As far as I know, this phenomenon has been largely ignored by developmental psychologists (apart from Piaget?) and also by AI researchers. I am collaborating with biologists who are interested in whether some non-human animals (corvids, primates) may also have such competences.

There are challenges for roboticists, developmental psychologists, biologists, evolutionary theorists, and philosopers of mathematics.


Series organized by Joel Parthemore (jep25@sussex.ac.uk)

Summer Term 2008

  • Week 1 (April 15th) Professor Shalom Lappin (Philosophy, King's College London): Linguistic Nativism Reconsidered
  • Week 2 (April 22nd) Professor Cynthia Macdonald (Philosophy, Queen's University Belfast): Emergence in Mind
  • Week 3 (April 29th) Professor Charles Travis (Philosophy, King's College London): Gazing Inward
  • Week 4 (May 6th) Professor Daniel D. Hutto (Philosophy, Hertfordshire): The Narrative Practice Hypothesis: Clarifications and Implications
  • Week 5 (May 13th) Professor Daniel Colaco Osorio (The Centre for Visual Fields, Sussex): Cuttlefish vision - cognition?
  • Week 6 (May 20th) Professor Derek Bolton (Psychology, King's College London): Order and disorder in the sciences and society
  • Week 7 (May 27th) Dr. David Bain (Philosophy, Glasgow): McDowell, Pains, and Subjectivism
  • Week 8 (June 3rd) Dr. Blay Whitby (COGS/Informatics, Sussex): When we walk with robots what sort of people should we be?
  • Week 9 (June 10th) Professor Vinod Goel (Psychology, York (Canada)): The Rational, Irrational and Arational Brains: Carving up the Mind with Common Sense, Dogma and Pixie Dust
  • Week 10 (June 17th) Professor Nancy Cartwright (Philosophy, LSE): Co-operative causation and the incompleteness of physics

Week 1

Tuesday 15th of April, 2008
Speaker: Professor Shalom Lappin (Philosophy, Kings College London)

Linguistic Nativism Reconsidered

For the past fifty years versions of a linguistic nativist view have been dominant in theoretical linguistics and cognitive science. On this view a strong set of domain specific learning priors are required to explain the facts of first language acquisition, as well as certain univeral properties of natural languages. In this talk I will explore an alternative weak bias model according to which language acquisition is achieved largely through domain general machine learning algorithms. I will consider recent work in unsupervised grammar induction and in computational learning theory to motivate this model. I will also briefly look at current psycholinguistic research on the role of Bayesian inference in language learning tasks in order explore the psychological credibility of the weak bias approach.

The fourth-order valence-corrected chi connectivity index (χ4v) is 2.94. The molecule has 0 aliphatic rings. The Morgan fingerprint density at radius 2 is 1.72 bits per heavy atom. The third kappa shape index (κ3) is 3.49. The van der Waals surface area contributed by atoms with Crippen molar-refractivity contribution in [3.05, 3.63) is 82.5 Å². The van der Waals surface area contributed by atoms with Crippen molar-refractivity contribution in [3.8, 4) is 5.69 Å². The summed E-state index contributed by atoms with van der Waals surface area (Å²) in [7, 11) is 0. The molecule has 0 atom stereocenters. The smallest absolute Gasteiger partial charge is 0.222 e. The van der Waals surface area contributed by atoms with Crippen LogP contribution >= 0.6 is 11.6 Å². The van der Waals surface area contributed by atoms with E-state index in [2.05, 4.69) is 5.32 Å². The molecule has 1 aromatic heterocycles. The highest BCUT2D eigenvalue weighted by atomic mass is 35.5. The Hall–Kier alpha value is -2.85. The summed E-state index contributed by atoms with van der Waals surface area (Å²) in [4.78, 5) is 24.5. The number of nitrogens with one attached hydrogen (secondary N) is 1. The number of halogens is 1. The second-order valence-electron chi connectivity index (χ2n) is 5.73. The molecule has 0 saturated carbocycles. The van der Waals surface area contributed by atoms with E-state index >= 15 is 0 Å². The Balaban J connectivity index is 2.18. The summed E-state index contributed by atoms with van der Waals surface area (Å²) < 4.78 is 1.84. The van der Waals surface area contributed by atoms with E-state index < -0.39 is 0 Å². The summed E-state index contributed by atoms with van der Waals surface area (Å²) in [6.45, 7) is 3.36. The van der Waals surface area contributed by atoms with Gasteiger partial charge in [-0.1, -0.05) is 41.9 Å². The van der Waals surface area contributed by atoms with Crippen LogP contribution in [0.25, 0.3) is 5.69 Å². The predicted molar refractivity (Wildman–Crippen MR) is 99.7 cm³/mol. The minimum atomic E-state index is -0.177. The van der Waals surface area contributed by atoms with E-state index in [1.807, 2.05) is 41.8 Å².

Week 2

Tuesday 22nd of April, 2008
Speaker: Professor Cynthia Macdonald (Philosophy, Queen's University Belfast)

Emergence in Mind

There are a variety of ways in which emergence has been, and can be, conceptualized, and equally, a variety of views on whether it manifests itself in the world (and if so, to what extent). Our aim in this paper is to outline a particular way of developing an emergentist view of the nature of mind, a view that goes under the name of nonreductive monism, and to defend it against some recent objections voiced by those who propose a different way of developing that emergentist view. We begin in Section 1 by characterizing some important versions of the doctrine of emergentism in order to identify some core commitments shared by them, eventually settling on a version that we will take as 'the' doctrine of emergentism for the purposes of our discussion, a version of what is known as 'strong' emergence. Section 2 develops the challenge anti-emergentists set for advocates of strong emergence and in particular for proponents of nonreductive monism, that of demonstrating how emergent properties can be causally efficacious. In section 3 we set out our own proposal for dealing with the challenge. Section 4 defends our position against objections from opponents and argues against the opposing strategy.

Week 3

Tuesday 29th of April, 2008
Speaker: Professor Charles Travis (Philosophy, King's College London)

Gazing Inward